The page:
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Secure Password Protection with .htaccess

Secure Password Protection with .htaccess

You may have visited a website or two that requires a username and password to gain access. Of course, if you can’t supply these credentials, you are unable to enter the site. Webmasters do this to add security to their web pages and determine who may obtain access to certain files or aspects of their website. There are a couple of ways to go about password protecting your site. You can use a special program as well as programming languages such as PHP or Javascript. While these methods do work, the most effective way to password protect your site is with a little file known as .htaccess.

Why .htaccess?

.htaccess allows you to protect any web page or directory on the server. You also have the option of password protecting your entire website. So, what makes .htacess so secure? Unlike some other methods, it relies solely on the web server. This means that your usernames and passwords aren’t shared with a browser or stored in HTML code, which is what many programming languages do. The .htaccess file is useful for:

– Preventing access to your website until it is ready to launch

– Preventing access to your site from unauthorized users

– Allowing your customers to access content they paid for with a password

– Creating a private forum where only site members have access

Getting Started

There are several ways to password protect your site with .htaccess. The method discussed in this tutorial calls for you to first do two things: Create a password file where the usernames and passwords will be stored, and create an .htaccess file in the directory you want to protect.
Let’s start with the password file.

– With your favorite text editor, create a text file named “.htpasswd” Take note of the period in front of the filename.

– Use a reliable encryption program to create your password. Cut and paste the lines from the password into the .htpasswd file and save it.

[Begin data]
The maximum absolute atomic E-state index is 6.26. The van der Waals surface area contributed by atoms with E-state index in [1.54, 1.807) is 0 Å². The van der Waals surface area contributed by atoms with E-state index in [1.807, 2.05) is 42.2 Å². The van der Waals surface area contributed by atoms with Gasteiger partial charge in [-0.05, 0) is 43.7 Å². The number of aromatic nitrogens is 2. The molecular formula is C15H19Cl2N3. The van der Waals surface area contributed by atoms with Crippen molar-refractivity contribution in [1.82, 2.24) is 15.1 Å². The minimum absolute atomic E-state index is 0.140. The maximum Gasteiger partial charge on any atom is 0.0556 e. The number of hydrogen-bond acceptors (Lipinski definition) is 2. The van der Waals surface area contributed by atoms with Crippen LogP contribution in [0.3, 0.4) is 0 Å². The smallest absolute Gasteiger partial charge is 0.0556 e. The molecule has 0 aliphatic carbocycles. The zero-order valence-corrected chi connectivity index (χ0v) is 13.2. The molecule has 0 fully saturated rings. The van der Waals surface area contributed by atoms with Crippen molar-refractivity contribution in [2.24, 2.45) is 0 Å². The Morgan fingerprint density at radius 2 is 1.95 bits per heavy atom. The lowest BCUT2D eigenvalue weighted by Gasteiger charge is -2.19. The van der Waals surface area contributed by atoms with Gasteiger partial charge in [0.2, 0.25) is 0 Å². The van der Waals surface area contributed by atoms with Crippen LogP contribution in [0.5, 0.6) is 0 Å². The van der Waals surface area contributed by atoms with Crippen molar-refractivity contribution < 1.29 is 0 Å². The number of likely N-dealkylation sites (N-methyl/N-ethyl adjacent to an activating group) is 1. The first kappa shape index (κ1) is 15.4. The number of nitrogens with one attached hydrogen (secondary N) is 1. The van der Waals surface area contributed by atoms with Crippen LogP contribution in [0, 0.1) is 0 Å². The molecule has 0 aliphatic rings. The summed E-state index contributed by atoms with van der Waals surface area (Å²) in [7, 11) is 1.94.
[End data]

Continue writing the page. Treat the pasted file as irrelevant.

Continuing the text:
– Upload the .htpasswd file to your server. You want to upload this file to a directory that isn’t live on the web, preferably a secure location such as your home directory. This will prevent someone from going directly to the file.

Creating the .htaccess File

In your favorite text editor, create a text file named “.htaccess”. Next, add the following lines:

AuthUserFile /path/to/htpasswd/file/.htpasswd
AuthGroupFile /dev/null
AuthName “Name of Area”
AuthType Basic
require valid-user

– Note that there should be a line for every user that requires access to the directory.

– Change the “/path/to/htpasswd/file/.htpasswd” part to the full path of the directory where you uploaded the previous file to.

– Change the “Name of Area” part to the name of the area on your site that is being protected. This is basically used when assigning different levels of protection.

– Save the file and upload it to the directory on the server you want to protect.

Conclusion

That’s it. You can test the password by accessing its URL. If it doesn’t work, you may need to encrypt it again via the encryption program. If you still encounter problems, contact your system administrator or web host to ensure that .htaccess support is enabled on the server.

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    1st April 2009
    Posted by Web Hosting Consultant in MBRW cPanel Tutorials

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